It's probably bad luck as much as bad management.
However you ascribe it, the reality is All Blacks coach Steve Hansen has found himself nursing a squad of partly-broken down old men without much rugby under their belts.
New Zealand are better than they showed in last Saturday's 47-26 loss to Australia. Just as the Wallabies aren't actually that good.
The obvious difference between the two teams on the night was vigour. Australia played with lots of it and the All Blacks next to none.
In the case of Hansen's side, you might say understandably.
They were without lock - and best player - Brodie Retallick. Still recuperating from a shoulder dislocation, the lock also missed much of the Chiefs' Super Rugby campaign with a wrist problem.
How about the guys who were there? Well, let's start with Kieran Read and work forward.
The captain, as the apologists will tell you, is about 20 months removed from back surgery. Whether that excuses his form since is debatable; what's undeniable is he's not the player he was and you can appreciate why.
This season he's been slowed by neck and shoulder problems and there's also a history of head knocks.
As there are for openside flanker Sam Cane, who returned to action earlier this year from a broken neck.
Blindside flanker Liam Squire has made himself unavailable for personal reasons, then you have locks Retallick and Sam Whitelock. The latter has, thankfully, been spared serious injuries but is now being lined up to replace Read as All Blacks captain.
Whitelock is 30 and a veteran of 110 test matches for New Zealand. That mileage started to show a bit in Perth last Saturday and you have to wonder about the wisdom of New Zealand Rugby extending his contract through until 2023.
That's an issue for down the track, though.
For now, finding frontrowers without extensive injury histories is a challenge. Tighthead prop Owen Franks has been dropped for this week's return clash with Australia, having missed most of the Super Rugby season with a serious shoulder problem.
Before that there was a bad Achilles injury.
Fellow prop Joe Moody has battled thumb and finger fractures, a split eyelid and knee and ankle issues and then there's hooker Dane Coles.
One of the few All Blacks to perform close to expectations in Perth, Coles has had knee, calf and concussion problems blight his last four seasons. That all catches up with you after a while.
Nepo Laulala replaces Franks this week, having successfully worked his way back from a serious arm fracture. Like Franks, he's not the most mobile prop around, so it's hard to know how his selection will improve the team too much.
Atu Moli was the reserve loosehead prop in Perth and, while it obviously didn't get to that point, there was talk he might need a leg amputated not long ago. In the end he endured four bouts of surgery to get back on the park.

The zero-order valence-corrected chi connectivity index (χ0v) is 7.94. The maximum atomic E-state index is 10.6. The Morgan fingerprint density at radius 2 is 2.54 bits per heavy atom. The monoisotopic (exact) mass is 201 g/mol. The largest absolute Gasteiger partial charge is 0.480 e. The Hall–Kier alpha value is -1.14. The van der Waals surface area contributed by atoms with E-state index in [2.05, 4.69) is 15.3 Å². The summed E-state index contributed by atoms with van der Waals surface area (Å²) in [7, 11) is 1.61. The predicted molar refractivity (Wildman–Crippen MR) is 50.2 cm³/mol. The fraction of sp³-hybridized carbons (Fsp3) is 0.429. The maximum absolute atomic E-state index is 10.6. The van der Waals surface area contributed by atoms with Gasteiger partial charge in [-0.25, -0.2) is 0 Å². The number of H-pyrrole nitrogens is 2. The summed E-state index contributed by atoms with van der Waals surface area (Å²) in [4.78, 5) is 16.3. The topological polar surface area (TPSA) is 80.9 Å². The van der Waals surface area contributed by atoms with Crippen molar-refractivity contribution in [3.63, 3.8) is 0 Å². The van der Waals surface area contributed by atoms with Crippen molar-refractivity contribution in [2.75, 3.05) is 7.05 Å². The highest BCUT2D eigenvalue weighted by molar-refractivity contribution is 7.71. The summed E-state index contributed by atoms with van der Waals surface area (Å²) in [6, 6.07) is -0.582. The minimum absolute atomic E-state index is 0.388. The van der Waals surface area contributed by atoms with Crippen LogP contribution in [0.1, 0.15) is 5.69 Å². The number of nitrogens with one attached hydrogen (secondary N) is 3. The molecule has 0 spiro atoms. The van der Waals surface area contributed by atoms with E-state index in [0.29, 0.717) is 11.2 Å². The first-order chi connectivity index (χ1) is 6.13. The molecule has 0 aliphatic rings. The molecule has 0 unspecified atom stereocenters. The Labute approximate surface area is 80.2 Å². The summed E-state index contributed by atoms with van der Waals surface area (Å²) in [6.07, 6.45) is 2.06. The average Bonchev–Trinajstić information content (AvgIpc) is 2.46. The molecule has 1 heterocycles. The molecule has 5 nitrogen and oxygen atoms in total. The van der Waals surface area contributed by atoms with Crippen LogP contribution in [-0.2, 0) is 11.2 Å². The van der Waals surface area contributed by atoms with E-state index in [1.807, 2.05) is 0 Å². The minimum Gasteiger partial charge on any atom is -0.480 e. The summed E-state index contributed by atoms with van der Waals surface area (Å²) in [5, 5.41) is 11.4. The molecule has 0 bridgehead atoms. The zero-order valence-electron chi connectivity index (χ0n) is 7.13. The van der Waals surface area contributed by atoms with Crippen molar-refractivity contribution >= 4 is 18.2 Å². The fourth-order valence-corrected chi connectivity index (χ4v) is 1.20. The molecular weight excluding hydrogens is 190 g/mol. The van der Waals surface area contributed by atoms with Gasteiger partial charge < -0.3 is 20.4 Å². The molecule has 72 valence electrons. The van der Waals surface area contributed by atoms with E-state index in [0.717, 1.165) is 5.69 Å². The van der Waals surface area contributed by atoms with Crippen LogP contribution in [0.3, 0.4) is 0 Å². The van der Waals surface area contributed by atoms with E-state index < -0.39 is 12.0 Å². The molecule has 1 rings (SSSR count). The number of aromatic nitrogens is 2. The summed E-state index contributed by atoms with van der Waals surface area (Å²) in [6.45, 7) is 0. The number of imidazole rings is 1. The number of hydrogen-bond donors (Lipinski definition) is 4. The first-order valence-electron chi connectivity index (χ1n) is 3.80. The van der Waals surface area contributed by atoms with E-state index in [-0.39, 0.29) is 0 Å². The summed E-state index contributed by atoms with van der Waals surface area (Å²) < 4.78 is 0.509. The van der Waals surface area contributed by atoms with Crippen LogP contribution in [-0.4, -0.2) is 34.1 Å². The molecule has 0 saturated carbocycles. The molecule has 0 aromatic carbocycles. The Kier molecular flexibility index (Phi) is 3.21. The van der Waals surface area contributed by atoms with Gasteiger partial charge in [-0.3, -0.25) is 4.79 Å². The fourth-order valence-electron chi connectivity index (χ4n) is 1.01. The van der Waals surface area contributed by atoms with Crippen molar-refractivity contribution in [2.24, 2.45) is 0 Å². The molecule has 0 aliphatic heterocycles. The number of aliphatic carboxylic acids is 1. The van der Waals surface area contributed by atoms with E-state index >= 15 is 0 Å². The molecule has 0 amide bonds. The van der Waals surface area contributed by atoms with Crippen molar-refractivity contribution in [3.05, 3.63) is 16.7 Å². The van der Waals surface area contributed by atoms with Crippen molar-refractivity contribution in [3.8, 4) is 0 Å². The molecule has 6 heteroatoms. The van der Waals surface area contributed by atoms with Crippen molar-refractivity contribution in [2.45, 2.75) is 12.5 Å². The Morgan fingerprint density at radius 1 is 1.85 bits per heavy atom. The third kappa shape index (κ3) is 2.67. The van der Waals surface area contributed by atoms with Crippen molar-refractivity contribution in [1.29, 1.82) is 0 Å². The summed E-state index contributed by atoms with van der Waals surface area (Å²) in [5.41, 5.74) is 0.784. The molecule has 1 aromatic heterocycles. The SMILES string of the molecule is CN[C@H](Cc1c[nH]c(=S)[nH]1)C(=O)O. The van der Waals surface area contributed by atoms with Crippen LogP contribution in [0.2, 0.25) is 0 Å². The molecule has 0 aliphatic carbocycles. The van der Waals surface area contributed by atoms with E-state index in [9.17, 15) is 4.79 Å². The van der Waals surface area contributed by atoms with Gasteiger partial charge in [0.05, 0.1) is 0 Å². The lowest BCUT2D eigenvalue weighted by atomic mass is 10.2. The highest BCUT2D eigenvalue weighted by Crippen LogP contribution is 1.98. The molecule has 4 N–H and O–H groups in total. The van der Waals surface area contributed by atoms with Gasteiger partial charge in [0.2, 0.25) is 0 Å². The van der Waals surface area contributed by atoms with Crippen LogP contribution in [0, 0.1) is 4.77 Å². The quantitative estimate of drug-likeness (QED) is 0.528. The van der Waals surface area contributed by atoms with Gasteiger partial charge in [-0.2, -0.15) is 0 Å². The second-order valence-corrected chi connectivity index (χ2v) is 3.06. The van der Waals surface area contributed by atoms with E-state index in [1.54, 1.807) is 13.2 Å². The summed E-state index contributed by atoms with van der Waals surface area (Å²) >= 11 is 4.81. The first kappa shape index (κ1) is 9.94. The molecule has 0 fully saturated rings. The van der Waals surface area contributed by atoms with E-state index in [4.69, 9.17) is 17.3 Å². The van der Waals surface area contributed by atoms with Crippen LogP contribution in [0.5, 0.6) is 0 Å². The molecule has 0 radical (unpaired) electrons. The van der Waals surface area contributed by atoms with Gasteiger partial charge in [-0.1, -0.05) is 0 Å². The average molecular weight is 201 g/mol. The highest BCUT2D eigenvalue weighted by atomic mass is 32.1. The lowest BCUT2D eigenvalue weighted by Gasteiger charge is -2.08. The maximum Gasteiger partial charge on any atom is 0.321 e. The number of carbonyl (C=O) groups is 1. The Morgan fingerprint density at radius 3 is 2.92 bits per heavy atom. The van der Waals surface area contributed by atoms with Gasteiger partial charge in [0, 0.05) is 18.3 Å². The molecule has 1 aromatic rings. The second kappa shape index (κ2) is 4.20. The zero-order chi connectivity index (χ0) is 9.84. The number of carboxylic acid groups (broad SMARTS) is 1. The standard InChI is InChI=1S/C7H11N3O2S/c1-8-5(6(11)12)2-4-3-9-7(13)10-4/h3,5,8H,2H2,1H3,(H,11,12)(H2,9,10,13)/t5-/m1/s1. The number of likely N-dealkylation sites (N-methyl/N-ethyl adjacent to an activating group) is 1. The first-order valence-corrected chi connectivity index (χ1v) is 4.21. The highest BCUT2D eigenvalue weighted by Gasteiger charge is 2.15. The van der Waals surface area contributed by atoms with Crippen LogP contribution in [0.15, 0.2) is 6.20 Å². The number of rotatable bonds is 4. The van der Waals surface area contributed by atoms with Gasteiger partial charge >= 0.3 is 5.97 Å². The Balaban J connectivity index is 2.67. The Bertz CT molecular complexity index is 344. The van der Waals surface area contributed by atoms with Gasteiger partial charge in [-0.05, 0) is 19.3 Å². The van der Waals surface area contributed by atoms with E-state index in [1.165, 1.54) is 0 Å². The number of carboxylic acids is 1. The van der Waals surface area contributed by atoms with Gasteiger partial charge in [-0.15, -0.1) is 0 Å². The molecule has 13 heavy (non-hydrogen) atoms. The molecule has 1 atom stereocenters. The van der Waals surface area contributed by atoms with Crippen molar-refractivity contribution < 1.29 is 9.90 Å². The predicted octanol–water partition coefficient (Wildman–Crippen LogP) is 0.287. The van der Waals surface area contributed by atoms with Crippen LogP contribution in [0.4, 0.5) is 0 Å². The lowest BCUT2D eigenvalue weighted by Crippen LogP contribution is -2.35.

It's not so bad in the backs, where Ben Smith's been dropped having not shone in his comeback from a hamstring injury. Sonny Bill Williams is fully fit for once, but his availability is offset by Ryan Crotty's continued absence with a thumb fracture.
Injuries happen. They're an occupational hazard for elite athletes, particularly those involved in contact sports.
But it feels as if the All Blacks have picked a lot of guys who've suffered serious mishaps in the past and approach next month's Rugby World Cup without a lot of footy under their belts.
You could say that's bad luck. That the final's not until 2 November and that all of these blokes will come right.
No team had ever gone back-to-back until Steve Hansen and the All Blacks followed their drought-breaking 2011 triumph with world cup victory again in 2015.
That 2015 side featured a few players who'd been dinged up in their time; proven champions that people had been too quick to write off. Hansen kept faith in them, sure in the knowledge they'd rise to the occasion one last time.
The 2019 edition marks the end of his own tenure as All Blacks coach. No-one has achieved more and Hansen won't be eager to finish in a fashion unbefitting a man of his stature.
Time and again, Hansen has shown himself to be the smartest guy in the room. A lot of rival coaches have plotted against him but few, if any, have ever enjoyed much success.
Any number of pundits - amateur or otherwise - have argued about his tactics and selections, only for the team to prove Hansen right.
Maybe it is bad luck that so many All Blacks have accumulated such significant injury histories. Maybe Hansen has picked the right people and planned this title-defence perfectly. Maybe this patchy Rugby Championship form is entirely by design.
But maybe, just maybe, this group of All Blacks have gone as far as they can go. Maybe there are too many miles in the legs and too many injuries to be overcome. Maybe, as hard as they're fighting it, a few bodies have been pushed as far as they can go.
Maybe it's time to accept a great era is ending and adjust world cup expectations accordingly.